Monday, September 24, 2012

Developmental stages of adulthood

I am currently reading a book by Jay Haley about the work of Milton Erikson. It’s a summation of the work of Erikson. Haley was probably trained in psychoanalysis because in his writing there are a number of references to how it is not necessary look at the past, what a therapist deals with is what the client presents now. There is a flavor of rebellion against the psychoanalytic approach in this way.

This leaves one with a telling question: if you don’t go back to the past of the person what do you do? He suggests a short term, here and now approach that is family therapy oriented. 

However one thing I have discovered that was somewhat insightful for me, is one of the greats of family therapy - Milton H. Erikson - rarely saw the whole family together. What he did see was various family members alone or in various combinations separately.

This is what I have done over the years even though I never considered myself a true family therapist because I rarely saw the whole family together. Now I discover to do family therapy you do not actually have to see all the family together. In my book working with drug and alcohol users I spend significant time discussing therapy with the teenage drug user and this is exactly the approach I describe when I work with them. You see any person in the family who becomes relevant to the issue at hand and in any combination that is relevant.

Group therapy
Family therapy

In essence I am doing family therapy but I certainly diverge from Erikson and Haley in that I will and regularly do delve into the past and individual psychology of the various parties. However this ‘discovery’ has solved another problem for me as well.

Some counsellors have a rule that if you see a couple then you cannot see either party  in individual counselling. Or if you see an individual then you cannot also start seeing them and their partner for couples counselling. I (along with other therapists I may add)  have never adhered to this view but some can get quite hot under the collar about it all and start saying things like it is unethical and so forth.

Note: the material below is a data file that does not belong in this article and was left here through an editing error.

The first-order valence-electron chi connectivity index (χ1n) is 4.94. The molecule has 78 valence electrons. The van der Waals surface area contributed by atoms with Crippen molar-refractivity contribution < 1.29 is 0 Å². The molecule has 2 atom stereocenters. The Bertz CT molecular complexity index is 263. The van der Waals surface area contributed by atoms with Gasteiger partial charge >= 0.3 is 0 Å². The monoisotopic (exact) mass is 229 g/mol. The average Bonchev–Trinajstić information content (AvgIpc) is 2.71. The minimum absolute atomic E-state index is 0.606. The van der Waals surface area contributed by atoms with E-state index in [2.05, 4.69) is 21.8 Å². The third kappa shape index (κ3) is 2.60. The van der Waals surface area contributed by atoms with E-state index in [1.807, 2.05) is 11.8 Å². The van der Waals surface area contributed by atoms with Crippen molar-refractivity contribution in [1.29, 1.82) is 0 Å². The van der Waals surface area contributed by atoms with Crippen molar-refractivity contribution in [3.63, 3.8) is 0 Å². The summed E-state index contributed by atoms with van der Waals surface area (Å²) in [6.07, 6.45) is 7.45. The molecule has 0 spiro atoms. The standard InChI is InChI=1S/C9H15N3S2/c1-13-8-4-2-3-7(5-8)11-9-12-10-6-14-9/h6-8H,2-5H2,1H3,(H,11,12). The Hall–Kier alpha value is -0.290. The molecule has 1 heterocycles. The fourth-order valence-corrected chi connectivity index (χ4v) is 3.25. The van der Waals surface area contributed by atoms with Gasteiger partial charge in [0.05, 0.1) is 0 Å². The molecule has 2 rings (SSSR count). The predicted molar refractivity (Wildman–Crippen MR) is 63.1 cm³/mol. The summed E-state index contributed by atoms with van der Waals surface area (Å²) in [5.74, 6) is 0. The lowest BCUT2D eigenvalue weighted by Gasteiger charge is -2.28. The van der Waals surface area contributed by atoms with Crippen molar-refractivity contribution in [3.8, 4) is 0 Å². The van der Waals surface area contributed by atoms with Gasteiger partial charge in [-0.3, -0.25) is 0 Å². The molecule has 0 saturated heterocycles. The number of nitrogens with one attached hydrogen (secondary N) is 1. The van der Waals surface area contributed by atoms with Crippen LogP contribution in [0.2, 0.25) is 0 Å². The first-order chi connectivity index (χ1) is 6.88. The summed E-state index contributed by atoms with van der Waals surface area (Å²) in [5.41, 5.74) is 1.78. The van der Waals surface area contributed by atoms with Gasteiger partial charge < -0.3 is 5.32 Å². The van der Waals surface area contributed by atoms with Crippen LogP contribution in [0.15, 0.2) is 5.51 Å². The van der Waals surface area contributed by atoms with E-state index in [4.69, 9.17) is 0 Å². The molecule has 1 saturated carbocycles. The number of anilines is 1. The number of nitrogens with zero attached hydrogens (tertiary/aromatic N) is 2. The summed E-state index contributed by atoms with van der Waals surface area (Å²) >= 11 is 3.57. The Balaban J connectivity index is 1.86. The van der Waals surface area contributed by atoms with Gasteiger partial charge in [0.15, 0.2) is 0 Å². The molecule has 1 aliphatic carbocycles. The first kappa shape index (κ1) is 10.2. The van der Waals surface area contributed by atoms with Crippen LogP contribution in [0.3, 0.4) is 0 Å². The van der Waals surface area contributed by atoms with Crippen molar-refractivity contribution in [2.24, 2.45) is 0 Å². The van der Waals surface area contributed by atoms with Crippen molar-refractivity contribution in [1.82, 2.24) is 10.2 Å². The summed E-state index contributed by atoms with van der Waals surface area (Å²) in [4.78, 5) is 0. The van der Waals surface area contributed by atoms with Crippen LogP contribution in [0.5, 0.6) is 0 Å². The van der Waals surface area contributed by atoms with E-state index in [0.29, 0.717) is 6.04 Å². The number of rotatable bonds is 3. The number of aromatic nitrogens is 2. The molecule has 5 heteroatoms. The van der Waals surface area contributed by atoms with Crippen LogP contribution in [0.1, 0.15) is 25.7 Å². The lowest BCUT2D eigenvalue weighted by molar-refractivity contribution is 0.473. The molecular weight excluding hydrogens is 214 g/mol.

Well know I have theoretical back up for it all. I am doing family therapy Milton H. Erikson style, which is true, I am.

Body dismorphia
Body dysmorphia

However I have digressed from the point at hand

When working with an adult client at some point I always ask myself the question -why now? Why has the client sought psychological help now and why not 5 years before or in 5 years time? If there has not been a specific event that has resulted in the client attending counselling why has the client appeared now? The answer to it can of course be related to developmental psychology. The person has reached a particular developmental stage in the human life cycle and it is causing difficulties for them.

Developmental psychology
There has been a huge amount written on this area with a prime example being Freud. This chart summaries Freud’s theory of the psychosexual genesis

Freuds Psychosexual Genesis 002

It shows the different developmental stages a child goes through and isolates the the developmental tasks it has to master. Most notably the oral, anal and phallic stages. Although the latency, eurethral and genital stages are added here most of the emphasis is on the pre latency stages. As a child goes through each of the stages they effect its personality development and the person becomes who they are. We all get fixed to some degree in the oral, anal and phallic stages.

The two charts below show what can happen if a person is fixated at the oral stage of development. It is divided into the oral sucking and oral biting stages. If unsuccessfully mastered the person can develop things like eating disorders or addictions especially an addiction to cigarettes.

Oral Stage 1